With the boy being Malaysian and having a grandma that cooks all forms of Malaysian food, I rarely go out to Malaysian restaurants and even when I suggest it, the boy's response will be that 'My grandma can make it better at home'.  There is however one Malaysian restaurant that the boy doesn't mind going to and it's a place that we've been going to since we were in uni - Jimmy's Recipe Malaysia in Galeries Victoria (just opposite The Arthouse Hotel). It's a bit of a funny shaped restaurant with a cafeteria type setting where you order and pay at the counter and then you wait for your food before you take it to your table. If you are new to Malaysian cuisine, I'd say that this is a good starting point - the meals are very reasonably priced and in the words of a fellow Malaysian - the food is authentic.

My favourite Malaysian dish is Hainan Chicken Rice. The boy tells me that most places serve a Singaporean style version of the dish. If you were ever to eat Hainan Chicken Rice in Hainan, the rice is usually moulded into little balls. I would love to go to Hainan and just spend my holiday there eating Hainan Chicken Rice but in all reality, Jimmy's makes a rather good one and I don't have to travel far to get hold of a plate.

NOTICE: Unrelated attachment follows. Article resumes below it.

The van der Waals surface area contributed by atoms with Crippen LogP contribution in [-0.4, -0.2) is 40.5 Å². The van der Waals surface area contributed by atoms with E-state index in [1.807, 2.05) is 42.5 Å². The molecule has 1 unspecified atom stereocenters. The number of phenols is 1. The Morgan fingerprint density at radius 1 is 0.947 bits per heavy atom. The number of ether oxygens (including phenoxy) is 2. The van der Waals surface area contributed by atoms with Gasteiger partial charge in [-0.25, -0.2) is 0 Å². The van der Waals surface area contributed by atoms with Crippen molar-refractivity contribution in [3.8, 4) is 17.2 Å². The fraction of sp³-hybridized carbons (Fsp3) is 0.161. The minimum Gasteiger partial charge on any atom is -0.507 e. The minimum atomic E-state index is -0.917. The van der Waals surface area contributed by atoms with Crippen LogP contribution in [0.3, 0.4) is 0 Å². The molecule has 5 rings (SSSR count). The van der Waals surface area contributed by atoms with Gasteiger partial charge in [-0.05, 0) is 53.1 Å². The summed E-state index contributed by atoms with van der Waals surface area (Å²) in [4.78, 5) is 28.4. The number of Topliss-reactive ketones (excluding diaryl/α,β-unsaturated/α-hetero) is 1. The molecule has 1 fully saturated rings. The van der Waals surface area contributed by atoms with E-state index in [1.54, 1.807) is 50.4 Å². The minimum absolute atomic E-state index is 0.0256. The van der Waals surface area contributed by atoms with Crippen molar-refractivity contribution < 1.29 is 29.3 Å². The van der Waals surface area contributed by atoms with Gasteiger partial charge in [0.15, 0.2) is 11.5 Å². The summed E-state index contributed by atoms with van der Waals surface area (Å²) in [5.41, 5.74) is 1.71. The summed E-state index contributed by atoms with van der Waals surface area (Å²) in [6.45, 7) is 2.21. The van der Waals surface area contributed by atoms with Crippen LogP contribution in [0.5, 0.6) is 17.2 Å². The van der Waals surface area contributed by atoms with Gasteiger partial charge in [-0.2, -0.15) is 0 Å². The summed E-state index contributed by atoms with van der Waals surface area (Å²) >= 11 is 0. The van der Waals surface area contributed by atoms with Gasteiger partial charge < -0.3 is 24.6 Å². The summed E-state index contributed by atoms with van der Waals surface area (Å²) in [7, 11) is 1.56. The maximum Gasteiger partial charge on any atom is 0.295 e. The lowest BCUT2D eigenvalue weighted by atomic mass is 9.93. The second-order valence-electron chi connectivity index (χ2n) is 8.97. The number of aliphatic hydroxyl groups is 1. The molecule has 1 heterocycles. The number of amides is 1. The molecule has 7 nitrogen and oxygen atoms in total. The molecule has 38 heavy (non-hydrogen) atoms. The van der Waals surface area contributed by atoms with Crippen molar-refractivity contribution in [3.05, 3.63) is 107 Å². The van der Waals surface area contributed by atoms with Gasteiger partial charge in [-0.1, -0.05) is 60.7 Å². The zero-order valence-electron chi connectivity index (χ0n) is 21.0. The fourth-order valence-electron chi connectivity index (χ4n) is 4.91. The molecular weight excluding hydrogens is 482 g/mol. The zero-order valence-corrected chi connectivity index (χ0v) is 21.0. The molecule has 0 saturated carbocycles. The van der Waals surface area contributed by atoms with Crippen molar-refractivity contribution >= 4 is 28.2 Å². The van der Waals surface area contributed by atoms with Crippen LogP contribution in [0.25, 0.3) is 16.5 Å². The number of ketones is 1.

A good couple of minutes of deciding whether to get the Ipoh Hor-fun or the Prawn Har-mee, the boy decides on the former. If you look at the menu, the two dishes are actually quite similar which explains why the boy took so long. I thought the Hainan Chicken Rice was nicer.

A dish each is actually more than enough to fill you up but when you're not eating by yourself, it's a good time to try a few things on the menu. Thought we'd give the Roti Canai a go; disappointingly it was flat and not a bit fluffy but the satay chicken that came with it was delicious.